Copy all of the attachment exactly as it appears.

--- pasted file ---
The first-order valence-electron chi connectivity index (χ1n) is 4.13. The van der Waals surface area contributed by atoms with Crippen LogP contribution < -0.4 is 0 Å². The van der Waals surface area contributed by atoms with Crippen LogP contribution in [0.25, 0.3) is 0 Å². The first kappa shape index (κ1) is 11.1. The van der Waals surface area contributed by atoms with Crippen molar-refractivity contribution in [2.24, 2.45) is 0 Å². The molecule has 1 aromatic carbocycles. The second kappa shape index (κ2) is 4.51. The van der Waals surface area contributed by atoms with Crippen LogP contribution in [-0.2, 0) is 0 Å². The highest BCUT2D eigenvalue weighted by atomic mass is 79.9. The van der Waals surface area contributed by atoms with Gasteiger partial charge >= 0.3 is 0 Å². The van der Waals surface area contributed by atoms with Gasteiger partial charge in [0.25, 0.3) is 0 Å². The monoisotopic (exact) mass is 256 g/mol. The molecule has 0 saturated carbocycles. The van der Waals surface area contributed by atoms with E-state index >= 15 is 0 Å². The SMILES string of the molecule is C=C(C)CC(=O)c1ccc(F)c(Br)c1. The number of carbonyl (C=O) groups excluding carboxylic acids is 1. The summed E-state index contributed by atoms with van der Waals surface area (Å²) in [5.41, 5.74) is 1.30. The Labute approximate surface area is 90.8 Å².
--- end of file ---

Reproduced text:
The first-order valence-electron chi connectivity index (χ1n) is 4.13. The van der Waals surface area contributed by atoms with Crippen LogP contribution < -0.4 is 0 Å². The van der Waals surface area contributed by atoms with Crippen LogP contribution in [0.25, 0.3) is 0 Å². The first kappa shape index (κ1) is 11.1. The van der Waals surface area contributed by atoms with Crippen molar-refractivity contribution in [2.24, 2.45) is 0 Å². The molecule has 1 aromatic carbocycles. The second kappa shape index (κ2) is 4.51. The van der Waals surface area contributed by atoms with Crippen LogP contribution in [-0.2, 0) is 0 Å². The highest BCUT2D eigenvalue weighted by atomic mass is 79.9. The van der Waals surface area contributed by atoms with Gasteiger partial charge >= 0.3 is 0 Å². The van der Waals surface area contributed by atoms with Gasteiger partial charge in [0.25, 0.3) is 0 Å². The monoisotopic (exact) mass is 256 g/mol. The molecule has 0 saturated carbocycles. The van der Waals surface area contributed by atoms with E-state index >= 15 is 0 Å². The SMILES string of the molecule is C=C(C)CC(=O)c1ccc(F)c(Br)c1. The number of carbonyl (C=O) groups excluding carboxylic acids is 1. The summed E-state index contributed by atoms with van der Waals surface area (Å²) in [5.41, 5.74) is 1.30. The Labute approximate surface area is 90.8 Å².